In 2017, writer and historian Erica Armstrong Dunbar published the biography “Never Caught: The Washingtons’ Relentless Pursuit Of Their Runaway Slave, Ona Judge.” Attempting to accomplish an ambitious feat, Dunbar imagines the life of Judge, a young woman who was enslaved by America’s first family but managed to escape from bondage. The book reconstructs the course that Judge took on her journey to freedom from enslavement in 1796. By harnessing her skill for research, Dunbar reconstructs Judge’s world, telling a story that has never been explored in such detail or with such tact. Through this biography, Dunbar also honors the life and humanity of a woman who was denied niceties at birth.
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This was not part of the plan.
On Jan. 3, Freeform debuted the first two episodes of “grown-ish,” the highly-anticipated spin-off of ABC’s “black-ish.” “grown-ish” follows Zoey (Yara Shahidi), the eldest Johnson daughter, through her freshman year of college and journey into adulthood. The show is fresh, colorful and fun, featuring a diverse cast of characters and strong writing. “grown-ish” manages to build on the success of “black-ish” while asserting itself as distinct and worthy of anticipation. The show retains many of the core elements that allowed “black-ish” to rise as a critically-acclaimed sitcom on ABC. For example, “grown-ish” also stresses audience education, offering brief insights into character background and historical context, a practice which takes on new meaning as Zoey is tasked with learning who she is, where she comes from and how she wants to exist in the world.
Watching the opening scene from the new Amazon series “The Marvelous Mrs. Maisel,” I knew immediately that the titular character would get cheated on. A woman does not happily bounce through her daily, homemaking chores that seamlessly in the first few minutes of a feature without foreshadowing the demise of that perfect, happy routine by the end of said feature.
For some writers, dialogue is lyrical. For others, it is realistic, capturing the rambling cadence of everyday speech. And for still others, it is purely utilitarian: Characters must speak, so they do. But for Aaron Sorkin, dialogue is the beating heart and soul of the enterprise of writing.
The start of 2018 means the beginning of #NewYearNewMe routines and looking forward to new beginnings, but there’s also no better time than now to reminisce on the year that just ended. Even if 2017 wasn’t a particularly amazing year, it definitely saw the release of some amazing music and the rise of great new artists. Here are my top songs from 2017 for you to nod (or shake) your head to.
In “The Uses of the Erotic: The Erotic as Power,” Black feminist writer Audre Lorde critiques the ways in which Western patriarchal societies have suppressed and falsely encouraged women’s sexual expression. In the piece, she asserts that “the erotic offers a well of replenishing and provocative force to the woman who doesn’t fear its revelation, nor succumb to the belief that sensation is enough.” With these words, Lorde calls for a full-bodied praxis regarding the body, one which acknowledges sexuality as a basis for reclamation and degradation.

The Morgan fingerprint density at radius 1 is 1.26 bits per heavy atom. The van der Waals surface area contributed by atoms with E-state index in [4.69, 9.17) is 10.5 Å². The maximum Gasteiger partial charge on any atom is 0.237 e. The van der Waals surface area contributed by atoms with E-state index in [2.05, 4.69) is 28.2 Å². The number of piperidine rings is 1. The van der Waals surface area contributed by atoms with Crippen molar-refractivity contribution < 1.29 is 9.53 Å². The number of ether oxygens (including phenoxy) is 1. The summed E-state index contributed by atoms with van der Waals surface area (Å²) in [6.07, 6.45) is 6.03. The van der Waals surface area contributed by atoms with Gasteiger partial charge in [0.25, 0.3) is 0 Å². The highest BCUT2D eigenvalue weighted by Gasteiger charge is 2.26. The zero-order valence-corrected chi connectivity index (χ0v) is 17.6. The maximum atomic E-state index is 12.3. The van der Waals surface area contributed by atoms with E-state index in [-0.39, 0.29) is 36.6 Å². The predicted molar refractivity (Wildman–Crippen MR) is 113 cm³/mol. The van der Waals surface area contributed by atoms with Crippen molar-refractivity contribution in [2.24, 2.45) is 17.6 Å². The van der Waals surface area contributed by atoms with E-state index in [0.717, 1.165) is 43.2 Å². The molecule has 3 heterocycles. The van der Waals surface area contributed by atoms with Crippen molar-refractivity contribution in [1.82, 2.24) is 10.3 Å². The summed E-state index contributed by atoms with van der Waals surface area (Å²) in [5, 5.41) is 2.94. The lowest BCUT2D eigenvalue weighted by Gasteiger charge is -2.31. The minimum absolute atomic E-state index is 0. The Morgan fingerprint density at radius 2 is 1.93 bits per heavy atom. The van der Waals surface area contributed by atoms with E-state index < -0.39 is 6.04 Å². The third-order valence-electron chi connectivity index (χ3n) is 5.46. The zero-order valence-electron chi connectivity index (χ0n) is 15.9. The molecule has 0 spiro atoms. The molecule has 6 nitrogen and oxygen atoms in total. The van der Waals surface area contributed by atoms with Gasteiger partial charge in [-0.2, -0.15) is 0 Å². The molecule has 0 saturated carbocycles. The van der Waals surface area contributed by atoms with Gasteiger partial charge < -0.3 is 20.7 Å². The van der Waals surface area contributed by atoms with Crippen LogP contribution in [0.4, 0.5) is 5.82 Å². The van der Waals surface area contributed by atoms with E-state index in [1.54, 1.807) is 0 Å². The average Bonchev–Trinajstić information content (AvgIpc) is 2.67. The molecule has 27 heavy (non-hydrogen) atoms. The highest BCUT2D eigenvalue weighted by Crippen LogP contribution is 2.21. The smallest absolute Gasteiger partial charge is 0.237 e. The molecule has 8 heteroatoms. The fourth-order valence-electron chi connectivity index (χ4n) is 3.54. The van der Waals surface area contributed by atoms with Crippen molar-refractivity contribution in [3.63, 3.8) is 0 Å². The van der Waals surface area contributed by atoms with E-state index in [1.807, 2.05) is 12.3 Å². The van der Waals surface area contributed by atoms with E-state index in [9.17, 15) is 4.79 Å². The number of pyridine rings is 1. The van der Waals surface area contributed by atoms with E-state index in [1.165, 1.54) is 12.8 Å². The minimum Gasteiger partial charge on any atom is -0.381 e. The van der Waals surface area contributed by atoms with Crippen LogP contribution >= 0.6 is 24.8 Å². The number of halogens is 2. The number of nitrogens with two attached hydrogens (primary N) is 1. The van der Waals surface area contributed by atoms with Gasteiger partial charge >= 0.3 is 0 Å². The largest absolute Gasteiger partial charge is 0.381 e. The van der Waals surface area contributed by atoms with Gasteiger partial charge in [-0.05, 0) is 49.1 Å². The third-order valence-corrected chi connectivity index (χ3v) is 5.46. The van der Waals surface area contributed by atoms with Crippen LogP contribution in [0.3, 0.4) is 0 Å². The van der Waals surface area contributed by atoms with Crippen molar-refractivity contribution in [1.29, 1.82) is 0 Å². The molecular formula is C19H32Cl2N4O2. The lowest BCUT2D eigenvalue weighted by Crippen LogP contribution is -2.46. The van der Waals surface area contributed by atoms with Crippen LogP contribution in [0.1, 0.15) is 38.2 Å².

If I had to bet on a song that every Dartmouth student knows, I would pick “Mr. Brightside” by The Killers. What they may not know, however, is that “Mr. Brightside” came out over a decade ago in 2004. Along with “Human” and perhaps “Somebody Told Me,” it seems like people are more than happy to sing along to the Killers’ old songs, which means that either the music is really good or that the band has not followed up with anything better. With The Killers, it may be a little bit of both, but their new album “Wonderful Wonderful” stands to change that and hopefully give their fans some new songs to enjoy.
I know that Taylor Swift is a bad person. She lied about Kanye West, she tried to fight Nicki Minaj via Twitter and she probably voted for Donald Trump. Furthermore, I know that her music is bad. You don’t have to tell me that “I can’t say anything to your face / Because look at your face” is not a good lyric. I am an English major. I have picked up on this already.
A few weeks ago, my editors acquiesced to my request to drop the numerical ratings system in my reviews. I felt the ratings were becoming increasingly arbitrary. Not just arbitrary in the sense that one number is a rather weightless way of expressing an opinion, but also in the sense that the distinction between “good” and “bad” cinema was becoming more and more blurry to me. Thanks to some of my film studies courses, I began to appreciate how limiting these categories were. Of course, I wouldn’t write film criticism week after week if I didn’t feel that discussing the quality of films had some value. I’ve come to realize that the way I define “quality” is somewhat complicated.
An ode to former first lady Michelle Obama, “Courage is Contagious: And Other Reasons to be Thankful for Michelle Obama” takes on the task of memorializing and honoring the legacy of Obama as a cultural icon through a collection of written reflections. The book’s editor, Nick Haramis, compiled essays by actors, writers, fashion designers, activists, high schoolers and others in order to participate in the process of unpacking the Obama family’s legacy in America and the significance of Obama’s navigation of the first lady position.